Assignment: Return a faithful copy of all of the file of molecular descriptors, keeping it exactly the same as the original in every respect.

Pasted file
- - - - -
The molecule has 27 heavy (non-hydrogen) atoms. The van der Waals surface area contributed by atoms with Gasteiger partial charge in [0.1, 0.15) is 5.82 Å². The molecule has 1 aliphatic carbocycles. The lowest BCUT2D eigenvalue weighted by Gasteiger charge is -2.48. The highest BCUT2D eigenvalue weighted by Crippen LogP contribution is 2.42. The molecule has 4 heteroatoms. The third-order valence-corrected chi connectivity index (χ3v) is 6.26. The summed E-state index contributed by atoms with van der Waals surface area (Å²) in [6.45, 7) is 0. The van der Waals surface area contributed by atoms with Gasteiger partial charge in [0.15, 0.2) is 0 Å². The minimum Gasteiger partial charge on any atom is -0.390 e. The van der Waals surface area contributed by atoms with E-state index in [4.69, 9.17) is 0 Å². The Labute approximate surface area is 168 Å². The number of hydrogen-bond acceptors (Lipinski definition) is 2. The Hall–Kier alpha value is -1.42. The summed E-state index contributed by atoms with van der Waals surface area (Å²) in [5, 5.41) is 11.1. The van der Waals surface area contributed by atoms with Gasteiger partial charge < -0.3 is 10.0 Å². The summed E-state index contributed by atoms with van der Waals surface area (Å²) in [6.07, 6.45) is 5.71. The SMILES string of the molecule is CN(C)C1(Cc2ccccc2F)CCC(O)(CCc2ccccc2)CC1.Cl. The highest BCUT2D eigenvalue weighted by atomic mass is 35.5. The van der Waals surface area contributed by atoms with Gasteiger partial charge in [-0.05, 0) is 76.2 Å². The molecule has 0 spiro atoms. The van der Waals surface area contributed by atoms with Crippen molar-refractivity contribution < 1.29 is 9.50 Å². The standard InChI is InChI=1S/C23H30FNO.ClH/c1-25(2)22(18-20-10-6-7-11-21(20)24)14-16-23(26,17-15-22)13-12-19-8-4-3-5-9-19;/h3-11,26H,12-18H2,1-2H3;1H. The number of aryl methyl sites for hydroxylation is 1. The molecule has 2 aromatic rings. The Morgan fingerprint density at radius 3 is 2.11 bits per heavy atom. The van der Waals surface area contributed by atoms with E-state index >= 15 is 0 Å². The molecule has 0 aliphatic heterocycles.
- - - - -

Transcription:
The molecule has 27 heavy (non-hydrogen) atoms. The van der Waals surface area contributed by atoms with Gasteiger partial charge in [0.1, 0.15) is 5.82 Å². The molecule has 1 aliphatic carbocycles. The lowest BCUT2D eigenvalue weighted by Gasteiger charge is -2.48. The highest BCUT2D eigenvalue weighted by Crippen LogP contribution is 2.42. The molecule has 4 heteroatoms. The third-order valence-corrected chi connectivity index (χ3v) is 6.26. The summed E-state index contributed by atoms with van der Waals surface area (Å²) in [6.45, 7) is 0. The van der Waals surface area contributed by atoms with Gasteiger partial charge in [0.15, 0.2) is 0 Å². The minimum Gasteiger partial charge on any atom is -0.390 e. The van der Waals surface area contributed by atoms with E-state index in [4.69, 9.17) is 0 Å². The Labute approximate surface area is 168 Å². The number of hydrogen-bond acceptors (Lipinski definition) is 2. The Hall–Kier alpha value is -1.42. The summed E-state index contributed by atoms with van der Waals surface area (Å²) in [5, 5.41) is 11.1. The van der Waals surface area contributed by atoms with Gasteiger partial charge < -0.3 is 10.0 Å². The summed E-state index contributed by atoms with van der Waals surface area (Å²) in [6.07, 6.45) is 5.71. The SMILES string of the molecule is CN(C)C1(Cc2ccccc2F)CCC(O)(CCc2ccccc2)CC1.Cl. The highest BCUT2D eigenvalue weighted by atomic mass is 35.5. The van der Waals surface area contributed by atoms with Gasteiger partial charge in [-0.05, 0) is 76.2 Å². The molecule has 0 spiro atoms. The van der Waals surface area contributed by atoms with Crippen molar-refractivity contribution < 1.29 is 9.50 Å². The standard InChI is InChI=1S/C23H30FNO.ClH/c1-25(2)22(18-20-10-6-7-11-21(20)24)14-16-23(26,17-15-22)13-12-19-8-4-3-5-9-19;/h3-11,26H,12-18H2,1-2H3;1H. The number of aryl methyl sites for hydroxylation is 1. The molecule has 2 aromatic rings. The Morgan fingerprint density at radius 3 is 2.11 bits per heavy atom. The van der Waals surface area contributed by atoms with E-state index >= 15 is 0 Å². The molecule has 0 aliphatic heterocycles.